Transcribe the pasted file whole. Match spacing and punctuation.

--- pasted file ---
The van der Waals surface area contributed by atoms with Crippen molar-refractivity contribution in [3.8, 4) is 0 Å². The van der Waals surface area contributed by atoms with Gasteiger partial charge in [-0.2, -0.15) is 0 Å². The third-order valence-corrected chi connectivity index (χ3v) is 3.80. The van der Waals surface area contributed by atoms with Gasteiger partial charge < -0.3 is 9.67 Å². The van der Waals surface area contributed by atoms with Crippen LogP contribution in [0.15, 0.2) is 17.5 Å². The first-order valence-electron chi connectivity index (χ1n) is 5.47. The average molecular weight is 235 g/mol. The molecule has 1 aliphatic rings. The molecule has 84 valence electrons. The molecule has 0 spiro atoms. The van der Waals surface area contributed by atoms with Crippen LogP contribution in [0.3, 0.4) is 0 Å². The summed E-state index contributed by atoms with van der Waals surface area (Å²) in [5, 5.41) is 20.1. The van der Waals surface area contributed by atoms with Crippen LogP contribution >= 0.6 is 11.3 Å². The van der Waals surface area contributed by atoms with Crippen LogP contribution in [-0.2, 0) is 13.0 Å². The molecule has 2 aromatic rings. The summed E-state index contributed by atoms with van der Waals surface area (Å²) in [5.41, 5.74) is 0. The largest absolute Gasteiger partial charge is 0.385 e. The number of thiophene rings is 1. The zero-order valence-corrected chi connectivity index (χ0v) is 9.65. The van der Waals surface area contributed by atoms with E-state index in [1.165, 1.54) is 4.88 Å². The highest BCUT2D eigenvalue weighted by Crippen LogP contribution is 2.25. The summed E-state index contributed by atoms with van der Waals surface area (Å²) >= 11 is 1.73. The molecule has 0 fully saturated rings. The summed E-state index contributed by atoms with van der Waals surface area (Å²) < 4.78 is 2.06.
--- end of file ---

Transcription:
The van der Waals surface area contributed by atoms with Crippen molar-refractivity contribution in [3.8, 4) is 0 Å². The van der Waals surface area contributed by atoms with Gasteiger partial charge in [-0.2, -0.15) is 0 Å². The third-order valence-corrected chi connectivity index (χ3v) is 3.80. The van der Waals surface area contributed by atoms with Gasteiger partial charge < -0.3 is 9.67 Å². The van der Waals surface area contributed by atoms with Crippen LogP contribution in [0.15, 0.2) is 17.5 Å². The first-order valence-electron chi connectivity index (χ1n) is 5.47. The average molecular weight is 235 g/mol. The molecule has 1 aliphatic rings. The molecule has 84 valence electrons. The molecule has 0 spiro atoms. The van der Waals surface area contributed by atoms with Crippen LogP contribution in [0.3, 0.4) is 0 Å². The summed E-state index contributed by atoms with van der Waals surface area (Å²) in [5, 5.41) is 20.1. The van der Waals surface area contributed by atoms with Crippen LogP contribution >= 0.6 is 11.3 Å². The van der Waals surface area contributed by atoms with Crippen LogP contribution in [-0.2, 0) is 13.0 Å². The molecule has 2 aromatic rings. The summed E-state index contributed by atoms with van der Waals surface area (Å²) in [5.41, 5.74) is 0. The largest absolute Gasteiger partial charge is 0.385 e. The number of thiophene rings is 1. The zero-order valence-corrected chi connectivity index (χ0v) is 9.65. The van der Waals surface area contributed by atoms with E-state index in [1.165, 1.54) is 4.88 Å². The highest BCUT2D eigenvalue weighted by Crippen LogP contribution is 2.25. The summed E-state index contributed by atoms with van der Waals surface area (Å²) >= 11 is 1.73. The molecule has 0 fully saturated rings. The summed E-state index contributed by atoms with van der Waals surface area (Å²) < 4.78 is 2.06.